What you can do:

Once the notice of default is filed, your home very close to actually being auctioned off, but it’s still not too late to avoid it. As a matter of fact, you have two new options at this point. Ask your lender for permission to take either of these actions:

Short sale—A short sale allows you to sell your house for less than your mortgage debt. You may still be responsible for the remaining debt after a short sale or the lender may be willing to take the sale amount and call it good. Be assertive when negotiating to achieve the best solution possible for you.
Deed-in-lieu of foreclosure—A deed-in-lieu is when you turn the deed to your house over to the lender to settle your debt. Often, the lender will often only consider this option after you have tried to sell the house, as they would prefer to take cash rather than the house.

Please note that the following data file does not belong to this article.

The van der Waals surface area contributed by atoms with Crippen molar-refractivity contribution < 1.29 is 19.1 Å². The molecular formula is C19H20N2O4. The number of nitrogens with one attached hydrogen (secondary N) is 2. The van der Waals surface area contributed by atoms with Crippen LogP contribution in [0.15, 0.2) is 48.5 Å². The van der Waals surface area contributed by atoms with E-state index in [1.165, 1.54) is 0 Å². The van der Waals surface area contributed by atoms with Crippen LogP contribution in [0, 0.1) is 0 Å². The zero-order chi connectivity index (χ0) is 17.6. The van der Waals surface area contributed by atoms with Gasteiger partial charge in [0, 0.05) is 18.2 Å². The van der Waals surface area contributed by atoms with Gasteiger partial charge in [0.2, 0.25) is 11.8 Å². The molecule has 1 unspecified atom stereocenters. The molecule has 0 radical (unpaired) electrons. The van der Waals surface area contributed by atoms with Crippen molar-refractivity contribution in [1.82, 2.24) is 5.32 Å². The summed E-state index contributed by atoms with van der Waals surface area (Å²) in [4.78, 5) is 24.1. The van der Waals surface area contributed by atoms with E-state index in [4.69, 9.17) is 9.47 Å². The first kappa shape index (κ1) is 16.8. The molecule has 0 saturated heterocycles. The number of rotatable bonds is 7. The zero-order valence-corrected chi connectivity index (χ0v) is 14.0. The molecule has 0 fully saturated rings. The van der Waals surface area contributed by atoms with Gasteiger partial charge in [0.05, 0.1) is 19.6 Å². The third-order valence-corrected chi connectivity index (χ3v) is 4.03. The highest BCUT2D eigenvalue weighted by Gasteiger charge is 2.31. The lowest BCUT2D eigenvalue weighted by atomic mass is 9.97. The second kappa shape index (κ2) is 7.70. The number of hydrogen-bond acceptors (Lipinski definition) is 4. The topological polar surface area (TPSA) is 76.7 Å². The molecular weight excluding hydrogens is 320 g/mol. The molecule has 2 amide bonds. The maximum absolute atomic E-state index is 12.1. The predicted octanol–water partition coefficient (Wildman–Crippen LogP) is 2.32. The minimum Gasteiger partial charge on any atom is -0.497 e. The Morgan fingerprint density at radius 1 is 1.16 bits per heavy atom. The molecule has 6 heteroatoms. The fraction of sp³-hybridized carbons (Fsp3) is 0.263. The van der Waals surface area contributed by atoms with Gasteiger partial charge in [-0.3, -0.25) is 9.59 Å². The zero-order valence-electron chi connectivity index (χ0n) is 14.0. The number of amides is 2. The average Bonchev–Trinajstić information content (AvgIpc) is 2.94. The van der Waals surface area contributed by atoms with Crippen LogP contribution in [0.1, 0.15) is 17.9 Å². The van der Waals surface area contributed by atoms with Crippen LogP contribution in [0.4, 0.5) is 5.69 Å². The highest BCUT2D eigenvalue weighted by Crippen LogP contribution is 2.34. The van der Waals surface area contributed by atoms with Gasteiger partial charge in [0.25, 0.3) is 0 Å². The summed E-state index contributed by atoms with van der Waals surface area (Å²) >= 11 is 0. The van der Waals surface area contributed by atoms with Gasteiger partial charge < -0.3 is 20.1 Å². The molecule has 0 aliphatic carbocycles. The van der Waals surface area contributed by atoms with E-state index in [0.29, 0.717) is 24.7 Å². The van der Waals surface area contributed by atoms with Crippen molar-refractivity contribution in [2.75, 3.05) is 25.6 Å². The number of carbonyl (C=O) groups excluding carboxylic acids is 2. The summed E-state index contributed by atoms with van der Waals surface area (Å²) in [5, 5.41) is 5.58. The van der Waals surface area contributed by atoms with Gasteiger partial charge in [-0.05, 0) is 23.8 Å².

While neither of these possibilities is very appealing, these options can help you avoid financial devastation that a foreclosure brings.


About 90 days after the bank files the notice of default, they will file a notice of sale. This will specify the date, time, and place for your home to be auctioned. The IRS has to be informed of the sale as well and, to give them time to process it on their end, you can expect the auction date to be at least 115 days away. In that time, a Notice of Trustee Sale will be posted on the property and sent to you. A notice of the sale will also be published in a local newspaper every week for three weeks in a row. The auction clock is officially ticking now and you need to act quick.

What you can do: